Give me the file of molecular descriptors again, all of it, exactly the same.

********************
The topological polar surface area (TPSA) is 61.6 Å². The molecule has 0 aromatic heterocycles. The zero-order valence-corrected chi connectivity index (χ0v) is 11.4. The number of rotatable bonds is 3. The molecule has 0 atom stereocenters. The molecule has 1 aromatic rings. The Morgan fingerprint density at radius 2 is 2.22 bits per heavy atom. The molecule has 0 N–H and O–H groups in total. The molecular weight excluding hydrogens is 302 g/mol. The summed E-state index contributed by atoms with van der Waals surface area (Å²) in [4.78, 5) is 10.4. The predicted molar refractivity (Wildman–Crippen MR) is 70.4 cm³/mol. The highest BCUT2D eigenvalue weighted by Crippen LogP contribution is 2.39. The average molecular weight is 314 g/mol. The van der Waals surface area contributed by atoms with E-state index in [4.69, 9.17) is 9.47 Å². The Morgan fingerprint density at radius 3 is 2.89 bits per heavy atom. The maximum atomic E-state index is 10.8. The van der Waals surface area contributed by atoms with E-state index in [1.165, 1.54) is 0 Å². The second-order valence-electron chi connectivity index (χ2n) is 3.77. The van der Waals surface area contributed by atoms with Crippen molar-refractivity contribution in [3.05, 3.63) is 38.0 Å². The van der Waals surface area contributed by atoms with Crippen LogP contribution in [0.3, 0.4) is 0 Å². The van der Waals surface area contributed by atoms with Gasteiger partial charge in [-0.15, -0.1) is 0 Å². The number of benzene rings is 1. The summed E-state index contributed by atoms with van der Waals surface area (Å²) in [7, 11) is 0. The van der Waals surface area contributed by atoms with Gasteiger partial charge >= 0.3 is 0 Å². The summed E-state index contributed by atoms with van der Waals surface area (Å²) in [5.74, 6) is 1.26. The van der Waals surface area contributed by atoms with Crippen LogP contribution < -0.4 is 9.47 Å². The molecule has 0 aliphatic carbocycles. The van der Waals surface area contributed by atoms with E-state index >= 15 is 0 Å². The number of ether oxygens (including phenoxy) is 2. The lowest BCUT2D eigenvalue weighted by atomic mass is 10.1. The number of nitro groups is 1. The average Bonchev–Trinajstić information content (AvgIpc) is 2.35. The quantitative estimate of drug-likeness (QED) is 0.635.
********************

The topological polar surface area (TPSA) is 61.6 Å². The molecule has 0 aromatic heterocycles. The zero-order valence-corrected chi connectivity index (χ0v) is 11.4. The number of rotatable bonds is 3. The molecule has 0 atom stereocenters. The molecule has 1 aromatic rings. The Morgan fingerprint density at radius 2 is 2.22 bits per heavy atom. The molecule has 0 N–H and O–H groups in total. The molecular weight excluding hydrogens is 302 g/mol. The summed E-state index contributed by atoms with van der Waals surface area (Å²) in [4.78, 5) is 10.4. The predicted molar refractivity (Wildman–Crippen MR) is 70.4 cm³/mol. The highest BCUT2D eigenvalue weighted by Crippen LogP contribution is 2.39. The average molecular weight is 314 g/mol. The van der Waals surface area contributed by atoms with E-state index in [4.69, 9.17) is 9.47 Å². The Morgan fingerprint density at radius 3 is 2.89 bits per heavy atom. The maximum atomic E-state index is 10.8. The van der Waals surface area contributed by atoms with E-state index in [1.165, 1.54) is 0 Å². The second-order valence-electron chi connectivity index (χ2n) is 3.77. The van der Waals surface area contributed by atoms with Crippen molar-refractivity contribution in [3.05, 3.63) is 38.0 Å². The van der Waals surface area contributed by atoms with Crippen LogP contribution in [0.3, 0.4) is 0 Å². The van der Waals surface area contributed by atoms with Gasteiger partial charge in [-0.15, -0.1) is 0 Å². The number of benzene rings is 1. The summed E-state index contributed by atoms with van der Waals surface area (Å²) in [7, 11) is 0. The van der Waals surface area contributed by atoms with Gasteiger partial charge >= 0.3 is 0 Å². The summed E-state index contributed by atoms with van der Waals surface area (Å²) in [5.74, 6) is 1.26. The van der Waals surface area contributed by atoms with Crippen LogP contribution < -0.4 is 9.47 Å². The molecule has 0 aliphatic carbocycles. The van der Waals surface area contributed by atoms with E-state index >= 15 is 0 Å². The number of ether oxygens (including phenoxy) is 2. The lowest BCUT2D eigenvalue weighted by atomic mass is 10.1. The number of nitro groups is 1. The average Bonchev–Trinajstić information content (AvgIpc) is 2.35. The quantitative estimate of drug-likeness (QED) is 0.635.